You’d think that the highlight of attending the Sundance Film Festival earlier this year would be CNN’s documentary on Alexei Navalny and the Russian establishment’s assasination attempt that he survived and then exposed.
— CNN (@CNN) April 17, 2022
Or, maybe even the Ukrainian film Klondike, about the struggle to survive on the border between Ukraine and Russia (Predating the war, but still a deeply violent existence to live in).
KLONDIKE 11 Kasım'dan itibaren sinemalarda!
— KLONDIKE (@klondike_movie) November 11, 2022
I did, admittedly, enjoy the Elizabeth Banks starrer “Call Jane” about “The Janes”, a network of women who provided safe abortions and support in pre-Roe V Wade America. Chilling, given recent events, that this might become a thing again.
— Roadside Attractions (@roadsidetweets) November 4, 2022
I regret to inform you that, as politically relevant as these might’ve been, and as evocatively indie and brilliantly executed most films at Sundance tend to be, nothing stirred the soul quite like the Finnish entrant, “Girl Picture”, or “Tytöt tytöt tytöt” (“Girls Girls Girls”).
— SundanceFilmFestival (@sundancefest) January 28, 2022
It’s a coming-of-age film revolving around three teenage girls, presented in three acts across three fridays. Mimmi, Ronkko and Emma are high schoolers navigating love, sex and everything in between and director Alli Haapasalo weaves a series of anecdotes and reflections in ways that radiate warmth in every frame.
Mimmi and Ronkko are best friends, working a smoothie shop together (watch for the hilariously punny smoothie names) after high school, swapping sexcapades and band t-shirts with the natural flow and chemistry that makes late adolescence feel just a little too long ago. The casually entangled limbs as they apply each other’s makeup for a party in the first act show intimately female friendship in all its glory, with quips and blunt truths exchanged at a lovingly natural cadence.
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It is at said party that Mimmi discovers Emma and her intense commitment to figure skating, instinctually kissing her in the next scene at a barely-lit nightclub followed by various scenes of sapphic intimacy that deconstruct the apathetic punk trope that Mimmi has been framed in. The gentle unfurling of affection and love exude simplicity and don’t oversexualise or overdramatise anything in particular(looking at you, Euphoria!) and show the whirlwind of young love as it is.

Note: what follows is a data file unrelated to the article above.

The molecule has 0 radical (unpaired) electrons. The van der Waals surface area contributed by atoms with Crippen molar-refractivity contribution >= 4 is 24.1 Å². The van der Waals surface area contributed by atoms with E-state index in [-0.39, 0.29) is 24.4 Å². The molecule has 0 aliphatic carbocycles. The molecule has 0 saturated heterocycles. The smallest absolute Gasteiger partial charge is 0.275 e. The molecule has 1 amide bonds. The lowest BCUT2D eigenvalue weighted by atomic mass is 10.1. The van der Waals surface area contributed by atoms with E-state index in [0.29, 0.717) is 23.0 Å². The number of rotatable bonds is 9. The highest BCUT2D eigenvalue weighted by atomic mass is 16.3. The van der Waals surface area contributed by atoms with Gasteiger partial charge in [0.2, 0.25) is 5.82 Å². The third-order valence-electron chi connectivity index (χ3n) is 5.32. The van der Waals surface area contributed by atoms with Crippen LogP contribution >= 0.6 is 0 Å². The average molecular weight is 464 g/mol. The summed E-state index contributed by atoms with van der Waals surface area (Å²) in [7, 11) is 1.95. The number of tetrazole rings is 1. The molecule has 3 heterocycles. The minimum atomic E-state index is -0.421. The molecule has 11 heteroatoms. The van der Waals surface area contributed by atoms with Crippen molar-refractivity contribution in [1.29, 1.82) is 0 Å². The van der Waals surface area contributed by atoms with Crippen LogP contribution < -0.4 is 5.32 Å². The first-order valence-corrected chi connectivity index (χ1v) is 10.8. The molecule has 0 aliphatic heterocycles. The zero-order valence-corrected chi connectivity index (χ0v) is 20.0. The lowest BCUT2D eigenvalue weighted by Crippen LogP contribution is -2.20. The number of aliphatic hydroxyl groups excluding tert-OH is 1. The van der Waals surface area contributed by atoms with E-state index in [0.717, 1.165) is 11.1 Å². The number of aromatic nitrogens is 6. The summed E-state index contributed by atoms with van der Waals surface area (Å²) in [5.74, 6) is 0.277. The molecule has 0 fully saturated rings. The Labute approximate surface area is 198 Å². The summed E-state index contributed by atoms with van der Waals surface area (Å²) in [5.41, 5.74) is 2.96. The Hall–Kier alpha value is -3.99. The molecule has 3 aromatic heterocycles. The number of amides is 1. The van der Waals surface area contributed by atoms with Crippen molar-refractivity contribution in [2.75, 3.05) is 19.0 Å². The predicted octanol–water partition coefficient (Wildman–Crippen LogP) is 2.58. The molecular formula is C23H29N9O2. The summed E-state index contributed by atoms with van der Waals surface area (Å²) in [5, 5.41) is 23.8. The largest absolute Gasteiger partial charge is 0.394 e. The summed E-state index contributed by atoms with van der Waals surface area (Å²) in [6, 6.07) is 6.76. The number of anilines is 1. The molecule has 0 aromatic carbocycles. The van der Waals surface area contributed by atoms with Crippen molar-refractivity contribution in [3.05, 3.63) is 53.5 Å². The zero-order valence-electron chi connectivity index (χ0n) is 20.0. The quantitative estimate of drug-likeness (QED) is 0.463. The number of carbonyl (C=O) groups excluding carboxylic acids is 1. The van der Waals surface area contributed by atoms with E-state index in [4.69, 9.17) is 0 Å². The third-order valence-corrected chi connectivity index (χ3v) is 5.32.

Ronkko, meanwhile, is on a parallel pursuit, just as honourable: An Orgasm. The general male ineptitude regarding sexually stimulating a woman is portrayed beautifully: in a dusk-lit outhouse, after incompetently navigating her vulva like it’s Pan’s Labrinth, we are treated to a lovely show of male aggression and arrogance from rich boy Sipi, holding her accountable for his inability to pleasure her.
As it progresses, the film’s antagonist shows itself to be cynicism and antagonism itself. The standard third-act drama and fireworks are minimised, which somehow makes the resolution more fulfilling, delivering relief and tenderness in the closing sequences of the film that closely mirrors real life with just a bit more elegance and a tinge of rose.
This film hit all the right spots in the mind, heart and soul. It was a Nordic, sapphic reflection of Greta Gerwig’s “Ladybird” without the looming threat of growing up. It was girlhood before it was womanhood. This is a sentiment that the director, Haapasalo expressed in the panel (disclosure: I attended it) at the premiere of the film, stating that the film’s name was a mission statement:
“I called the film Tytöt tytöt tytö(Girls girls girls) to celebrate…girls! People make the mistake of calling adolescent girls ‘young women’, maturing them before their time. Girlhood is a beautiful thing and I wanted to celebrate that!”
The fountain of femininity that this film offers is just that: beautiful, youthful, intimate, gentle and with a loud, beating heart that echoes within me still.
There has been a dour and downright dark atmosphere around women’s stories recently, as the world of film reflects the reckoning of transparency around millenia of abuse and aggression. In that spirit, Girl Picture is a reclamation of lightheartedness, of tenderness, devoid of big, societal points to make because girls (and women) are owed representation and empowerment beyond just political agendas and stories of trauma.
Look, as someone who’s spent a turbulent adolescence, and now adulthood, fighting norms of gender and sexuality, this film is a warm cup of hot chocolate to the barren Finnish winter of melancholy that memories of teenage life evoke.
This is a film that soothes, cheers and nurtures you in the knowledge that there are stories like this in the world: No spectacle, no pretense, just whirlwinds and disappointments and the actual struggle of loving and being intimate for the first time and making friends and keeping love alive.
There’s no boomboxes held up outside a window in the rain. There’s no placards at a doorstep in the snow. There is a spilled smoothie that is, for some reason, ignored in the interest of a hug, which is as melodramatic as “Girl Picture” gets.
Watch this film to watch a story of the little composite parts that make affection persevere. Watch this film to laugh at the banter, cry at the conflict and tearfully grin at resolution. More than anything, watch this film for girlhood, for youthfulness, for hope.
Editor’s Note: The opinions expressed here by the authors are their own, not those of Impakter.com — In the Featured Photo: The Film’s opening credits Featured Photo Credit: Screenshot from the film’s trailer.